Shunbun-no-hi, the Day People Offer Food to the Departed Souls

The spring starts from today. The morning sun was bright when I woke up at 6 in the morning. When going to bed yesterday, I was prepared to sleep until 9 in the morning, but in the middle, got a phone call from Google (unknown caller), and introduced himself as “David”, who was assigned to assist me to solve the domain registration issues. David told he will call at 7 in the morning. I had to wake up early though today is a national holiday in Japan.

People celebrate the start of the spring season, the name of which in Japanese is Shunbun-no-hi. On Friday, one of my colleagues told he will go to stay with his parents since we have holidays for 3 consecutive days. Shunbun-no-hi was actually yesterday, that is on Sunday, the 20th March (yesterday). When the national holiday falls on Sunday, the holiday will be shifted to the next day. That was the reason we got the 3-day long holiday, which is called Sanrenkyu. The day and night would be equal today. It is surprising that our ancestors possessed the knowledge of celestial movements and watched the nature closely. Shunbun-no-hi is Spring Equinox. The Autumn Equinox will be in September. There would be noticeable differences in weather from today.

While waiting for David’s call, I searched for Shunbun-no-hi. It is believed that the Emperor of Japan enforced the celebration of spring equinox in the eighth century. Shunbun-no-hi is only one day but the tradition is to observe seven days of rituals, three days before and three days after the Shunbun-no-hi. This period is called Haru no higan. Shunbun-no-hi usually falls on March 20 or 21 but could be between 19 and 22. The exact date of Shunbun-no-hi holiday on next year will be decided after the February of the current year.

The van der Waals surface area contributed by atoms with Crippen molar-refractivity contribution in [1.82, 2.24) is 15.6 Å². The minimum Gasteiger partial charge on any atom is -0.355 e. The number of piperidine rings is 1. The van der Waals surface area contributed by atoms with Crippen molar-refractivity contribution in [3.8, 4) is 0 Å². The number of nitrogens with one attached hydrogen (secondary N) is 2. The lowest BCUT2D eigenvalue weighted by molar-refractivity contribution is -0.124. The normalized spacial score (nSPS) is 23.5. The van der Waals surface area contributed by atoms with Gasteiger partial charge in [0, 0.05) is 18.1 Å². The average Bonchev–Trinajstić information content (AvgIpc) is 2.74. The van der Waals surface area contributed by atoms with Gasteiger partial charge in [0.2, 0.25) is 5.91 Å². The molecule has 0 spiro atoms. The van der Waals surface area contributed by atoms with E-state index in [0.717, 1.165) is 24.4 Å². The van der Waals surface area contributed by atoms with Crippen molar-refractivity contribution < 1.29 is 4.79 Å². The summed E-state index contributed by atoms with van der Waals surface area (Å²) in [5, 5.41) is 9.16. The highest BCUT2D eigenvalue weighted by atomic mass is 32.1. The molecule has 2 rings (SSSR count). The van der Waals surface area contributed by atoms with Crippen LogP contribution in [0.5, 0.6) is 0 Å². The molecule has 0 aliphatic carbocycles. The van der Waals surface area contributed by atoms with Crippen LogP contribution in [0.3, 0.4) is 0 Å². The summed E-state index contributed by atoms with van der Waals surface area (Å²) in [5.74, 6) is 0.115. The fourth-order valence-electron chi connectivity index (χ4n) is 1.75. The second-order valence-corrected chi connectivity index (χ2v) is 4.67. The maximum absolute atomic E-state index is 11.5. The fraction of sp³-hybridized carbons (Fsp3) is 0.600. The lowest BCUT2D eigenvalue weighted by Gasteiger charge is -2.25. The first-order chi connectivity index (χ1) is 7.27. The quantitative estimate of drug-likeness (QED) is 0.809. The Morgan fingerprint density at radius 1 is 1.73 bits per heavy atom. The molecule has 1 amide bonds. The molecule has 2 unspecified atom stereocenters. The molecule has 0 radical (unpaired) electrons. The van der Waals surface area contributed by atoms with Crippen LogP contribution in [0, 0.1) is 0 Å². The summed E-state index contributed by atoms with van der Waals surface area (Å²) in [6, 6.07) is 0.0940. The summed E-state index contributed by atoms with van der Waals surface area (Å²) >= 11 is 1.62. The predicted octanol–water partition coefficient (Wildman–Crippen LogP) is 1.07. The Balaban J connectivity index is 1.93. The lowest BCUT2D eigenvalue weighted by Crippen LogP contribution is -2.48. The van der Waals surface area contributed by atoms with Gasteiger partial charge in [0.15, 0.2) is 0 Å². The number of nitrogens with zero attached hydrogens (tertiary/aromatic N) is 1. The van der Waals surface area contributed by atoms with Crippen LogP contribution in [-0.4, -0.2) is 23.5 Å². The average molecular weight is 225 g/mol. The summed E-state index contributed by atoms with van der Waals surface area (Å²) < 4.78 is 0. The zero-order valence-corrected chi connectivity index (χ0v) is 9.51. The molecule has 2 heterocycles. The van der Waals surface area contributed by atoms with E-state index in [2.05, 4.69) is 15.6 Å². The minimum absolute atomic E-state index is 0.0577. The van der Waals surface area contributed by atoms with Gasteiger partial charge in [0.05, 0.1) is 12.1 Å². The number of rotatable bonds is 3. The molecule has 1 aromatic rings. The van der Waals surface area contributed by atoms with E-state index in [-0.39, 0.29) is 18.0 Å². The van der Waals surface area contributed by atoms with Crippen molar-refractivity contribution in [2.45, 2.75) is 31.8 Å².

roots_treeSpring starts after the Shunbun-no-hi and the weather becomes warmer. In other words, this period marks the end of winter season. The tradition of observing the Haru-no-higan originated from Buddhist beliefs. Higan means another world. When the day and night become equal in length, Buddha appears on earth to guide the stray souls to the path of nirvana.

My colleague didn’t know the history of Vernal equinox. When asked, he told, his parents used to offer botamochi (red bean paste covered rice balls) to the ancestors. Ancestors would consume this food and proceed with their journey to the next world. Giving food to the departed souls and helping them to make their way in their eternal journey is a great belief and ritual. We also have a similar custom of offering food to the ancestors. Around this same period, we celebrate Holi, the festival of colors in India. This year’s Holi is on March 24, Thursday.

“Shunbun-no-hi” is written in Japanese as 春分の日. The Kanji can be read as Shun and Haru. This Kanji is used to write “spring”. After attending the call from David, I became curious to know more about Shunbun-no-hi (a thing which never happened in the past 8 years). The Shunbun-no-hi becoming a holiday in Japan was not long ago. It was in 1948 when the United States decided to rewrite the constitution and separate Shinto religious practices from the state affairs.

Years ago, this holiday was known as Higan no Nakaba the translation of which is “Middle of the Equinoctial Week.”  Many people including my colleague might have forgotten the history of Shunbun-no-hi. Many of them know it as a public holiday. For foreigners like me, this day marks the start of spring in Japan. Sakura flowers will start blooming all around and the climate would be pleasant.

Author: Jayaprakash

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